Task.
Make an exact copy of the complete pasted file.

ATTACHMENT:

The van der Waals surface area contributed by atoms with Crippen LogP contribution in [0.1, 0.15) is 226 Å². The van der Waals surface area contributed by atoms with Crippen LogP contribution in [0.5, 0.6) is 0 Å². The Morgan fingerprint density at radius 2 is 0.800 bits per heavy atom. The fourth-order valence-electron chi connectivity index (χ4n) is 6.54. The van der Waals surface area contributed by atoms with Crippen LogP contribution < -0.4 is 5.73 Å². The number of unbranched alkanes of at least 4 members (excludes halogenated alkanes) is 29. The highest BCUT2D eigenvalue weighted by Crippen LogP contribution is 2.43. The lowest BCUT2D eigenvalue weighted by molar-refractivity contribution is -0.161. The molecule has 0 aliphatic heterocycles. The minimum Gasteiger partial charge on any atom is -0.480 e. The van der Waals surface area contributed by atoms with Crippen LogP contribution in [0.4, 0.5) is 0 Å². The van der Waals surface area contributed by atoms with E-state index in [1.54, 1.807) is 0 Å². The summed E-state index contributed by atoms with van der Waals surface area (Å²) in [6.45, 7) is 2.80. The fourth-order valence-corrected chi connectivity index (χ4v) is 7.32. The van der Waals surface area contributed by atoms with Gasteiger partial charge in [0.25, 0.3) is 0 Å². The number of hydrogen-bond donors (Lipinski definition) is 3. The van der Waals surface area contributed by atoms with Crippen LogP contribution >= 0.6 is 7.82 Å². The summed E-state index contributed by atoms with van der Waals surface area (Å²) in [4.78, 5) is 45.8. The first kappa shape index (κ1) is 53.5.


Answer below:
The van der Waals surface area contributed by atoms with Crippen LogP contribution in [0.1, 0.15) is 226 Å². The van der Waals surface area contributed by atoms with Crippen LogP contribution in [0.5, 0.6) is 0 Å². The Morgan fingerprint density at radius 2 is 0.800 bits per heavy atom. The fourth-order valence-electron chi connectivity index (χ4n) is 6.54. The van der Waals surface area contributed by atoms with Crippen LogP contribution < -0.4 is 5.73 Å². The number of unbranched alkanes of at least 4 members (excludes halogenated alkanes) is 29. The highest BCUT2D eigenvalue weighted by Crippen LogP contribution is 2.43. The lowest BCUT2D eigenvalue weighted by molar-refractivity contribution is -0.161. The molecule has 0 aliphatic heterocycles. The minimum Gasteiger partial charge on any atom is -0.480 e. The van der Waals surface area contributed by atoms with Crippen LogP contribution in [0.4, 0.5) is 0 Å². The van der Waals surface area contributed by atoms with E-state index in [1.54, 1.807) is 0 Å². The summed E-state index contributed by atoms with van der Waals surface area (Å²) in [6.45, 7) is 2.80. The fourth-order valence-corrected chi connectivity index (χ4v) is 7.32. The van der Waals surface area contributed by atoms with Gasteiger partial charge in [0.25, 0.3) is 0 Å². The number of hydrogen-bond donors (Lipinski definition) is 3. The van der Waals surface area contributed by atoms with Crippen LogP contribution >= 0.6 is 7.82 Å². The summed E-state index contributed by atoms with van der Waals surface area (Å²) in [4.78, 5) is 45.8. The first kappa shape index (κ1) is 53.5.